Keep it simple

We are in a frontier environment. The frontier has many fronts – data, technology, global supply, social & cultural; all with revolution and evolution occurring. Some very large companies still to die (driven by short sighted shareholders and managers) and there are some very small companies to become very large.

Many established orders are turning on their heads – marketing agencies becoming data & technology providers, tech companies becoming media platforms, retailers becoming data providers, publishers becoming marketing agencies, software companies becoming social platforms.

Yet what effect is this having on the people that matter most – your average Joe or Wendy? It is creating a fast paced, overwhelming, and fragmented landscape with very different levels of experience & value.

Right now, where the application of technology is driving innovation and revolution; it is easy to create opportunity and value for people by breaking down barriers previously erected (retail based shopping, mobile payments, social networking, cost of health care, access to capital, product comparison, etc).

Through the application of technology to make things faster, easier, more connected – a business can establish a value for customers that creates differentiation and advantage. There has rarely been in the last 50 years such a large technology gap in implementation and innovation between companies traditionally viewed as competitors.

But things are changing – there is a realisation that just because things CAN be done – it shouldn’t always be done. The paucity of real engaging content & marketing in the digital space, and the mediocre and sometimes comical use of technology are examples (I highlight the utility company who’s ‘app’ sends you to a non-mobile optimised site to view your account for the update on the meter readings you just entered into said app).

As things progress in the near future, I see two key focuses for business – but then a third long term challenge.

1. Those that are are innovating with the use of data & technology today will have to work harder to use this to bring real meaning to people’s lives. It can’t be done for the sake of it, this will not help you stand out – you will need to use it to create real value in a more holistic way.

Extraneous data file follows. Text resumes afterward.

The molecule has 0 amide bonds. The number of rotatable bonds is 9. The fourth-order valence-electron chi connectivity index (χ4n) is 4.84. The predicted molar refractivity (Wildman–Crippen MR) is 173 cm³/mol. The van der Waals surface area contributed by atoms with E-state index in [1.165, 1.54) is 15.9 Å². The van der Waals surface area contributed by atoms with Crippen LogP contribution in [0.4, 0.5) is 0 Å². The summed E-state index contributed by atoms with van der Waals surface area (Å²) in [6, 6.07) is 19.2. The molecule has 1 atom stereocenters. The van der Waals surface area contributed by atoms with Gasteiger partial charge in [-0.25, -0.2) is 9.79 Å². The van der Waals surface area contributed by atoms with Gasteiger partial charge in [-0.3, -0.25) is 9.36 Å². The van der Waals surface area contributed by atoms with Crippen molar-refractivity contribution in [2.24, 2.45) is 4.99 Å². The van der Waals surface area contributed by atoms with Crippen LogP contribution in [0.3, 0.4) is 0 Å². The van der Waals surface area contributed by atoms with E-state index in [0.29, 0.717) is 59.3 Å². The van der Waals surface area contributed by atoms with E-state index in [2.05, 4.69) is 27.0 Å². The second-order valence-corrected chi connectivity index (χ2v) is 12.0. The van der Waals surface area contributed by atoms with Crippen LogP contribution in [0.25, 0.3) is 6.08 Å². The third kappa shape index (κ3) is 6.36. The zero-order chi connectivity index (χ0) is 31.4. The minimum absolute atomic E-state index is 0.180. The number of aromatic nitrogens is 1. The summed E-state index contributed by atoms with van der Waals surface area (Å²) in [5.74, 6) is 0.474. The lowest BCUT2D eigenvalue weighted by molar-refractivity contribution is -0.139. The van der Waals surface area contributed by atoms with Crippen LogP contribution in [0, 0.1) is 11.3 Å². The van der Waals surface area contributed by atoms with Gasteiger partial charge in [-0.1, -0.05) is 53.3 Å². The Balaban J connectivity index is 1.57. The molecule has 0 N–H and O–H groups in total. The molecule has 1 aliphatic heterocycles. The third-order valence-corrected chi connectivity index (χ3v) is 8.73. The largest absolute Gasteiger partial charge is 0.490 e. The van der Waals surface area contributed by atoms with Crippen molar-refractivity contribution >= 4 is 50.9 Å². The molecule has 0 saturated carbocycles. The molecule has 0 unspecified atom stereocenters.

2. Those that have been slow in innovating and using technology will need to play catch up, not understanding the changes in business models, markets, and behaviour that this has wrought – will bring about the deaths of these laggards. It will become the expected level of product and service delivery. The upside? By focusing more on the application and experience rather than the implementation of the technology itself, these companies can provide more meaning and more collaboration.

3. The future must be simpler, as the technology, data and analytics become more ubiquitous – the skills broader, and the application smoother – people will want a more connected, less fragmented boundary. In this environment, the challenge will be on how to differentiate; creating wall gardens of innovative customer experiences will not work – you will have to work with your competitors, partners, and suppliers to create connected and unified platforms.

Creating real value in a meaningful way will need to be defined more clearly. What will people value? Consumer relationships based on depth? Transparent supply chains? The collaborative creation of value delivered through the filters of true human capital (financial, educational, physical, social, emotional,etc)?

I believe that a simpler world will evolve, technology and data will play a greater unseen and supportive role – but in retaining a competitive advantage – businesses will need to give some real thought and listen to what is really valued.

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A looming battle